Brexit  

What advisers need to watch for during the negotiations

This article is part of
Guide to Brexit one year on

What advisers need to watch for during the negotiations
 L-R: Prime minister Theresa May and Donald Tusk, president of the European Council

Formal discussions between the UK’s Brexit secretary David Davis and Michel Barnier, a French politician who is serving as European chief negotiator for Brexit, started as scheduled on 19 June.

There had been concerns the general election, which ended in a hung parliament, would delay further the official start of the Brexit negotiations.

But it still leaves the government with less than two years from now to have a new deal in place, potentially prolonging an already uncertain period for the country.

What should investors and advisers be watching for as the discussions progress?

Should they be making investment decisions based on what they think will happen at the end of the two years?

Opportunity knocks

Undoubtedly, there will be plenty of fund managers and stockpickers who will be watching the negotiations closely, and positioning their portfolios to benefit from any perceived opportunities in asset classes.

Glyn Owen, investment director at Momentum UK, says: “The UK market has performed well since the sharp falls immediately after last year’s referendum and we have been anticipating a period of consolidation and drift in equities in the shorter term.”

Momentum’s portfolios are already positioned for this possibility. 

“Should there be unexpected shocks and weakness in markets in the UK, our current thinking is to use these as buying opportunities, but the moves so far are insufficient,” explains Mr Owen.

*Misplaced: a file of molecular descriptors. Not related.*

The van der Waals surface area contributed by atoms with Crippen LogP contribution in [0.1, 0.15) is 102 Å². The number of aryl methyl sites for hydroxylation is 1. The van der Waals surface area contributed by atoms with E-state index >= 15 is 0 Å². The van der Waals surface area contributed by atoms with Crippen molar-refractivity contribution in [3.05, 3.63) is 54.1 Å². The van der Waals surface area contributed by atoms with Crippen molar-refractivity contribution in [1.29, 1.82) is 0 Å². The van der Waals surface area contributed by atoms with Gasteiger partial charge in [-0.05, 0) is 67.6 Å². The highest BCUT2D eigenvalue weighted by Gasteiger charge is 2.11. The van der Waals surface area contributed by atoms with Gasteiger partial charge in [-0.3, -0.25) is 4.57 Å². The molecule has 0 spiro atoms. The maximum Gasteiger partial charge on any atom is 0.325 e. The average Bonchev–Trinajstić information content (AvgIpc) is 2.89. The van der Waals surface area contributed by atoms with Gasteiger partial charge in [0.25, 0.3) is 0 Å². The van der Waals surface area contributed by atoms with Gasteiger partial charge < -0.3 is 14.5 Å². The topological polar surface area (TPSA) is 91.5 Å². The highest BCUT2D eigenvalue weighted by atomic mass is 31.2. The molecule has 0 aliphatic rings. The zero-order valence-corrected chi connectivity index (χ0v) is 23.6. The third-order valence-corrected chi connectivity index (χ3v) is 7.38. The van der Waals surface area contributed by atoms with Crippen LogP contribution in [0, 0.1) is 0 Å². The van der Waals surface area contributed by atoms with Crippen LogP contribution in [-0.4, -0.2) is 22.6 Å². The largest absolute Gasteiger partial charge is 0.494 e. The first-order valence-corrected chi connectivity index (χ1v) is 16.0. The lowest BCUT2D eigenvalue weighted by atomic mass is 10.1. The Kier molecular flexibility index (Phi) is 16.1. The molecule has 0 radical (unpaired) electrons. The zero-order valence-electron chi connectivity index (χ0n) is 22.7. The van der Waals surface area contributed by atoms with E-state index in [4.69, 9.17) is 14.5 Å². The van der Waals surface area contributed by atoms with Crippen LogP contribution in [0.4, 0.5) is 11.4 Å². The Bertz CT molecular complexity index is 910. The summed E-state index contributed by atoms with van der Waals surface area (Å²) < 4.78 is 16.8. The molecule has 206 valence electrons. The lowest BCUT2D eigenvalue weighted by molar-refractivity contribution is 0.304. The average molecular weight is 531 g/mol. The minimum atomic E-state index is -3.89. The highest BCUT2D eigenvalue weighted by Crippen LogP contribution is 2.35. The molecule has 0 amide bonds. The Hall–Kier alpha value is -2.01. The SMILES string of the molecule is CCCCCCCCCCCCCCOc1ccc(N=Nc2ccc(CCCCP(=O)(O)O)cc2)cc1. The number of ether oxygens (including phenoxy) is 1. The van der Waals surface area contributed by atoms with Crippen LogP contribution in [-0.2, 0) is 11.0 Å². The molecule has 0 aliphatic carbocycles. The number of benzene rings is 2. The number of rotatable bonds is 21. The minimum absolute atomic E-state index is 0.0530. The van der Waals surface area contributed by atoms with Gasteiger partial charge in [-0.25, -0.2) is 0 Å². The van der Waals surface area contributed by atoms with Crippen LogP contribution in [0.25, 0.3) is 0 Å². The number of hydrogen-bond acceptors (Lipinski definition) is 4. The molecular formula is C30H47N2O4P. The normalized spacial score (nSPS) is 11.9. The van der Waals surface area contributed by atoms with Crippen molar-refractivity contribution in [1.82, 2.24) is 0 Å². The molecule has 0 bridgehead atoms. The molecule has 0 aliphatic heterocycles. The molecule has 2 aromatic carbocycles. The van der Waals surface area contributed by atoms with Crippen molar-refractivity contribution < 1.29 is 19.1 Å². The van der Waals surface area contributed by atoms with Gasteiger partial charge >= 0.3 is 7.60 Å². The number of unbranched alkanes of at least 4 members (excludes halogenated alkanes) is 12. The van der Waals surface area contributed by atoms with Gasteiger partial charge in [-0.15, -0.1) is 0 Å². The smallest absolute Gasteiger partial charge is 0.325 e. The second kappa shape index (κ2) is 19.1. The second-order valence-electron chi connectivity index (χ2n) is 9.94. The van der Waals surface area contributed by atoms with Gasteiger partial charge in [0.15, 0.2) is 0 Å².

“Sterling is an undervalued currency but as with Brexit, the uncertainty created by the election is most likely to fall on the currency, so further weakness cannot be ruled out in the shorter term. Patience and calm seem the best approach in this environment.”

The winners and losers from the process had seemed relatively clear cut, as the falling pound appeared to initially boost FTSE 100 stocks which generate much of their revenue overseas, leaving mid-cap domestic companies at a disadvantage.

Stephanie Flanders, chief market strategist for Europe at JPMorgan Asset Management, notes: “I think we’ve taken the view there was so much uncertainty, both about the shape of the deal but also the impact on the domestic economy of high inflation and other more short-term Brexit effects that this wasn’t a time to make clear plays on small and mid-cap or large-cap, or that you had to make sure you were basically fairly neutrally positioned with regard to UK equities. 

“But, of course, when you’re talking about the UK equity market, neutrally positioned usually means having a very large allocation to large cap. And we would certainly support that, given the level of the pound and given the early momentum for some of the key parts of the FTSE 100 has been pretty positive.”

She continues: “There’s no obvious strategy you should take at a big picture level but I think it’s actually the opposite, that you have to get very specific and quite active in the way you think about the UK market because of the way that a given set of arrangements will affect different companies in different ways, even if they’re in the same sector.”